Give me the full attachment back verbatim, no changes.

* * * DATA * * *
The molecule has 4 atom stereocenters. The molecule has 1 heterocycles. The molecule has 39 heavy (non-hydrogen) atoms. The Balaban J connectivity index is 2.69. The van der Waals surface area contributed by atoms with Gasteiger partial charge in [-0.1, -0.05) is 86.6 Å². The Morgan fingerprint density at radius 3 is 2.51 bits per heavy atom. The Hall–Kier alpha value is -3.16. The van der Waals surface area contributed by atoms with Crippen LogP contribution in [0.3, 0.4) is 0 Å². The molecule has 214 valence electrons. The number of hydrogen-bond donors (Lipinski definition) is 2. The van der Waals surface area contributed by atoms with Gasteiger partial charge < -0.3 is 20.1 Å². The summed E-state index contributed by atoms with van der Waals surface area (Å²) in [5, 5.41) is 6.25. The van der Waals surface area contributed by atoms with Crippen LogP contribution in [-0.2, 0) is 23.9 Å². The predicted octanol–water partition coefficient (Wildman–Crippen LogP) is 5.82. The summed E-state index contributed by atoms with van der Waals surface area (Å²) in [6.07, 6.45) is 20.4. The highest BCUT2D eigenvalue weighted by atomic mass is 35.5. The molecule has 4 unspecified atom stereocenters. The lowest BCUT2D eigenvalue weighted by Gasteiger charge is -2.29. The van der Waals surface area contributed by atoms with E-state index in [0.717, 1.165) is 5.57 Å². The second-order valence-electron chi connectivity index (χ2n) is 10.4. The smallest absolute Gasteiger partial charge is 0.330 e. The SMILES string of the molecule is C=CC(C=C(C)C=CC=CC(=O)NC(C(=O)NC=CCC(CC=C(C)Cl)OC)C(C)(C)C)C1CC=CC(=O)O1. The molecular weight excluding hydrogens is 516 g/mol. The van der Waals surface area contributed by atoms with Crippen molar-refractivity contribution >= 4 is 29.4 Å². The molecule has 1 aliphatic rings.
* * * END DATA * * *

The molecule has 4 atom stereocenters. The molecule has 1 heterocycles. The molecule has 39 heavy (non-hydrogen) atoms. The Balaban J connectivity index is 2.69. The van der Waals surface area contributed by atoms with Gasteiger partial charge in [-0.1, -0.05) is 86.6 Å². The Morgan fingerprint density at radius 3 is 2.51 bits per heavy atom. The Hall–Kier alpha value is -3.16. The van der Waals surface area contributed by atoms with Crippen LogP contribution in [0.3, 0.4) is 0 Å². The molecule has 214 valence electrons. The number of hydrogen-bond donors (Lipinski definition) is 2. The van der Waals surface area contributed by atoms with Gasteiger partial charge < -0.3 is 20.1 Å². The summed E-state index contributed by atoms with van der Waals surface area (Å²) in [5, 5.41) is 6.25. The van der Waals surface area contributed by atoms with Crippen LogP contribution in [-0.2, 0) is 23.9 Å². The predicted octanol–water partition coefficient (Wildman–Crippen LogP) is 5.82. The summed E-state index contributed by atoms with van der Waals surface area (Å²) in [6.07, 6.45) is 20.4. The highest BCUT2D eigenvalue weighted by atomic mass is 35.5. The molecule has 4 unspecified atom stereocenters. The lowest BCUT2D eigenvalue weighted by Gasteiger charge is -2.29. The van der Waals surface area contributed by atoms with E-state index in [0.717, 1.165) is 5.57 Å². The second-order valence-electron chi connectivity index (χ2n) is 10.4. The smallest absolute Gasteiger partial charge is 0.330 e. The SMILES string of the molecule is C=CC(C=C(C)C=CC=CC(=O)NC(C(=O)NC=CCC(CC=C(C)Cl)OC)C(C)(C)C)C1CC=CC(=O)O1. The molecular weight excluding hydrogens is 516 g/mol. The van der Waals surface area contributed by atoms with Crippen molar-refractivity contribution >= 4 is 29.4 Å². The molecule has 1 aliphatic rings.